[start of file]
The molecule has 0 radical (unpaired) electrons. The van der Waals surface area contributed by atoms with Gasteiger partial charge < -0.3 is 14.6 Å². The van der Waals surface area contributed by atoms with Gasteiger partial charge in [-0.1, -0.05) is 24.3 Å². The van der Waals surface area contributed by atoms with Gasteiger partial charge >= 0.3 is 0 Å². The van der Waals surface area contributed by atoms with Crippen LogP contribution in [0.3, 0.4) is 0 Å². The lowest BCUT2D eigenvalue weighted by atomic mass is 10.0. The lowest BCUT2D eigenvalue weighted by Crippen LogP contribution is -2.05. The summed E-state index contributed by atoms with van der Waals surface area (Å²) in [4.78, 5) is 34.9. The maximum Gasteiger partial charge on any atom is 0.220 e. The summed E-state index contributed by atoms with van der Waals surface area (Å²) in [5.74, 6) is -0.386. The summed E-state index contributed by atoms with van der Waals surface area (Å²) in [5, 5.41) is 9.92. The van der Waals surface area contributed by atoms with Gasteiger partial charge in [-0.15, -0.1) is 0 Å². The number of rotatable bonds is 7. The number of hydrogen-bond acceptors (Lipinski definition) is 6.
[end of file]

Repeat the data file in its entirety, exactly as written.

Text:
The molecule has 0 radical (unpaired) electrons. The van der Waals surface area contributed by atoms with Gasteiger partial charge < -0.3 is 14.6 Å². The van der Waals surface area contributed by atoms with Gasteiger partial charge in [-0.1, -0.05) is 24.3 Å². The van der Waals surface area contributed by atoms with Gasteiger partial charge >= 0.3 is 0 Å². The van der Waals surface area contributed by atoms with Crippen LogP contribution in [0.3, 0.4) is 0 Å². The lowest BCUT2D eigenvalue weighted by atomic mass is 10.0. The lowest BCUT2D eigenvalue weighted by Crippen LogP contribution is -2.05. The summed E-state index contributed by atoms with van der Waals surface area (Å²) in [4.78, 5) is 34.9. The maximum Gasteiger partial charge on any atom is 0.220 e. The summed E-state index contributed by atoms with van der Waals surface area (Å²) in [5.74, 6) is -0.386. The summed E-state index contributed by atoms with van der Waals surface area (Å²) in [5, 5.41) is 9.92. The van der Waals surface area contributed by atoms with Gasteiger partial charge in [-0.15, -0.1) is 0 Å². The number of rotatable bonds is 7. The number of hydrogen-bond acceptors (Lipinski definition) is 6.